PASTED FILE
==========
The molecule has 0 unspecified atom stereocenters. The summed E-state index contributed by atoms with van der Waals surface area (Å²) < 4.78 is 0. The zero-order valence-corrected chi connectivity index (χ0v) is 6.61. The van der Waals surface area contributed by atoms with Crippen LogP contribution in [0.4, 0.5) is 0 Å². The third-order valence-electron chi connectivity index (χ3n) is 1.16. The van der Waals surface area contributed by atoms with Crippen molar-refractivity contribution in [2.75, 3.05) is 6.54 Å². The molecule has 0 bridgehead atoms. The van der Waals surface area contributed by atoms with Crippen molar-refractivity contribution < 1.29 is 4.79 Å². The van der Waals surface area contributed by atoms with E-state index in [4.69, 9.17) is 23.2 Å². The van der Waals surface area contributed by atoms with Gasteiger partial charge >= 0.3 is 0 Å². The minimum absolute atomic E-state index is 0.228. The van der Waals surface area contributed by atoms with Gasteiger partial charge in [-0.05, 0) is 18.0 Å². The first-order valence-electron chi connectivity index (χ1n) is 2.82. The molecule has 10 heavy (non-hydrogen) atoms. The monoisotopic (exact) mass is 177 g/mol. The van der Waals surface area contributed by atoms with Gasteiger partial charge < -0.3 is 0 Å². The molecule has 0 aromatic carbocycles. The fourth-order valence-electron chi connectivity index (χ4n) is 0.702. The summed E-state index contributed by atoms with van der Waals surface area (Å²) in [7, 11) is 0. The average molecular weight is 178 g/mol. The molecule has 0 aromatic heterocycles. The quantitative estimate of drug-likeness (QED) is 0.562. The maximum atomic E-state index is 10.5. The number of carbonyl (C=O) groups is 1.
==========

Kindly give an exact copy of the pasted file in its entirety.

The molecule has 0 unspecified atom stereocenters. The summed E-state index contributed by atoms with van der Waals surface area (Å²) < 4.78 is 0. The zero-order valence-corrected chi connectivity index (χ0v) is 6.61. The van der Waals surface area contributed by atoms with Crippen LogP contribution in [0.4, 0.5) is 0 Å². The third-order valence-electron chi connectivity index (χ3n) is 1.16. The van der Waals surface area contributed by atoms with Crippen molar-refractivity contribution in [2.75, 3.05) is 6.54 Å². The molecule has 0 bridgehead atoms. The van der Waals surface area contributed by atoms with Crippen molar-refractivity contribution < 1.29 is 4.79 Å². The van der Waals surface area contributed by atoms with E-state index in [4.69, 9.17) is 23.2 Å². The van der Waals surface area contributed by atoms with Gasteiger partial charge >= 0.3 is 0 Å². The minimum absolute atomic E-state index is 0.228. The van der Waals surface area contributed by atoms with Gasteiger partial charge in [-0.05, 0) is 18.0 Å². The first-order valence-electron chi connectivity index (χ1n) is 2.82. The molecule has 10 heavy (non-hydrogen) atoms. The monoisotopic (exact) mass is 177 g/mol. The van der Waals surface area contributed by atoms with Gasteiger partial charge < -0.3 is 0 Å². The molecule has 0 aromatic carbocycles. The fourth-order valence-electron chi connectivity index (χ4n) is 0.702. The summed E-state index contributed by atoms with van der Waals surface area (Å²) in [7, 11) is 0. The average molecular weight is 178 g/mol. The molecule has 0 aromatic heterocycles. The quantitative estimate of drug-likeness (QED) is 0.562. The maximum atomic E-state index is 10.5. The number of carbonyl (C=O) groups is 1.